By MELISSA EDDY FEB. 9, 2014
BERLIN — A narrow majority of voters in Switzerland on Sunday approved proposals that would reintroduce restrictions on the number of foreigners who are allowed to live and work in the country, a move that could have far-reaching implications for Switzerland’s relations with the European Union.
The referendum on the changes to the country’s liberal immigration law was a rebuke to the Swiss government, the banking industry and business leaders who had lobbied against the restrictions, warning that such a move could endanger Switzerland’s prosperity.
Obviously, Swiss bankers are our ethical exemplars. What kind of crazy lunacy is this where Swiss voters reject the moral advice of Swiss bankers? Has the world gone mad?
... The Swiss agreed in 2008 to participate in the Pan-European accord known as the Schengen Agreement, which led to the dismantling of patrols at its borders and the free movement of its citizens to European Union nations.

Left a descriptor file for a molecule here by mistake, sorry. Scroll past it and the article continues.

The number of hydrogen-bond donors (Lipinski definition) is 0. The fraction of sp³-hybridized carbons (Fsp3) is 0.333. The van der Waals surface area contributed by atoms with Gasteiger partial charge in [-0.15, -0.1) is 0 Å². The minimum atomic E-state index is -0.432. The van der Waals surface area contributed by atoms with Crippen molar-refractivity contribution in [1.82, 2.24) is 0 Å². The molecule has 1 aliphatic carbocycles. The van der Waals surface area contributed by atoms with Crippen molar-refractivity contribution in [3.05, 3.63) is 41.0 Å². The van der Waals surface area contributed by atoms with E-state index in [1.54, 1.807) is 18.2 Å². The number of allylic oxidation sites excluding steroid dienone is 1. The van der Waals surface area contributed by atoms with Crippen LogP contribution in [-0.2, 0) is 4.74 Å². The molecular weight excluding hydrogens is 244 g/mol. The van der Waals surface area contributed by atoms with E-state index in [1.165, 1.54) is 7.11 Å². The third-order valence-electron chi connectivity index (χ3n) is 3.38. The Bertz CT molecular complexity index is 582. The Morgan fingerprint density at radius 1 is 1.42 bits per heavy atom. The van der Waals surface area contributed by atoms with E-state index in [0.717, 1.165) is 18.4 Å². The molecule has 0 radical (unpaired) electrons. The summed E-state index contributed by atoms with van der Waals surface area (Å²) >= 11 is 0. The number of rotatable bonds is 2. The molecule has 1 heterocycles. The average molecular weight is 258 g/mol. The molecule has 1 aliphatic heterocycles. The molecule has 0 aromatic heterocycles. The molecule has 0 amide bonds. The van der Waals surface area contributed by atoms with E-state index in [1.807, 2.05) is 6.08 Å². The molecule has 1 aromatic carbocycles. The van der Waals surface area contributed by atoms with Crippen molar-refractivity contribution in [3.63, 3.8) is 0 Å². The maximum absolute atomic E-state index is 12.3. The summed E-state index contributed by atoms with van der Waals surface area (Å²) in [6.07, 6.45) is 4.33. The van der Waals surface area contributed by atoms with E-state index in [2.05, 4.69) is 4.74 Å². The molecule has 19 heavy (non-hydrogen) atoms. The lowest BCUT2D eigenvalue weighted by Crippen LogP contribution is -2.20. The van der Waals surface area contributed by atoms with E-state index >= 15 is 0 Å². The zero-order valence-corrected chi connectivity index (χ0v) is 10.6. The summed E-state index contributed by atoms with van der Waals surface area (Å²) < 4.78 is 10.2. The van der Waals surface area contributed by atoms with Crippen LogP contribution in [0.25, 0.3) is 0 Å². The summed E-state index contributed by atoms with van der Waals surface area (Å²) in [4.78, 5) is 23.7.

... The Swiss initiative foresees annual quotas on the number of immigrants allowed to work in the country, as well as limits for specific sectors. It would also require preference be given to Swiss applicants for open positions.
... In Brussels, the European Commission issued a statement saying that it was “disappointed” that the initiative had passed, adding that it would have to study the vote’s implications on relations between the European Union and Switzerland.
Switzerland, by the way, isn't part of the EU, the voters having rejected the first step toward EU membership in 1992. You know how with the EU you can check out but you can never leave? Well, the EU thinks that you can never leave even if you've never checked in.
The outcome on Sunday seemed to reflect a disconnect between the government and industry and voters, who approved the introduction of curbs on excessive salaries for business executives two years ago. “We always thought the argument about jobs would win people over,” Urs Schwaller, a lawmaker with the centrist Christian People’s Party, said in an interview with the Swiss television channel SRF. “Clearly, that wasn’t enough.”
Australia, Norway, Switzerland all voting against immigration recently. Shouldn't the National Endowment for Democracy fund some protests in these countries against the spreading tide of anti-democracy? By the way, it's been hundreds of years since Switzerland invaded another country, so shouldn't we bomb them or something? Why are we pussy-footing around regarding the Swiss Menace? Are we running out Kagans?